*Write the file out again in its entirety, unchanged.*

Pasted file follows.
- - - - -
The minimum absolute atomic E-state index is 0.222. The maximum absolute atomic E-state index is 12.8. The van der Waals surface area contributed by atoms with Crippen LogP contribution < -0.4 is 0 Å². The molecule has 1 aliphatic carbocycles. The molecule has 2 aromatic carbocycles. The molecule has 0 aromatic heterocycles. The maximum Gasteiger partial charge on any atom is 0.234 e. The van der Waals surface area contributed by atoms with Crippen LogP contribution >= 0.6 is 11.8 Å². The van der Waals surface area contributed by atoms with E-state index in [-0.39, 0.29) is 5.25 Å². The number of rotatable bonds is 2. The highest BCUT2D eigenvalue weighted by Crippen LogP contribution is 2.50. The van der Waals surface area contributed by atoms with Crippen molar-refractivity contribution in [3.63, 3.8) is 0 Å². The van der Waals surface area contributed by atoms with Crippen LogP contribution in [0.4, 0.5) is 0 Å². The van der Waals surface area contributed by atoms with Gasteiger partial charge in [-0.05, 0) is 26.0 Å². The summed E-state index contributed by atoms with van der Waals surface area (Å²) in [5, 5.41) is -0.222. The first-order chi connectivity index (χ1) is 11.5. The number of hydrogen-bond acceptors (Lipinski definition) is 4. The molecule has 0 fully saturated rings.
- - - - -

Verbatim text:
The minimum absolute atomic E-state index is 0.222. The maximum absolute atomic E-state index is 12.8. The van der Waals surface area contributed by atoms with Crippen LogP contribution < -0.4 is 0 Å². The molecule has 1 aliphatic carbocycles. The molecule has 2 aromatic carbocycles. The molecule has 0 aromatic heterocycles. The maximum Gasteiger partial charge on any atom is 0.234 e. The van der Waals surface area contributed by atoms with Crippen LogP contribution >= 0.6 is 11.8 Å². The van der Waals surface area contributed by atoms with E-state index in [-0.39, 0.29) is 5.25 Å². The number of rotatable bonds is 2. The highest BCUT2D eigenvalue weighted by Crippen LogP contribution is 2.50. The van der Waals surface area contributed by atoms with Crippen molar-refractivity contribution in [3.63, 3.8) is 0 Å². The van der Waals surface area contributed by atoms with Crippen LogP contribution in [0.4, 0.5) is 0 Å². The van der Waals surface area contributed by atoms with Gasteiger partial charge in [-0.05, 0) is 26.0 Å². The summed E-state index contributed by atoms with van der Waals surface area (Å²) in [5, 5.41) is -0.222. The first-order chi connectivity index (χ1) is 11.5. The number of hydrogen-bond acceptors (Lipinski definition) is 4. The molecule has 0 fully saturated rings.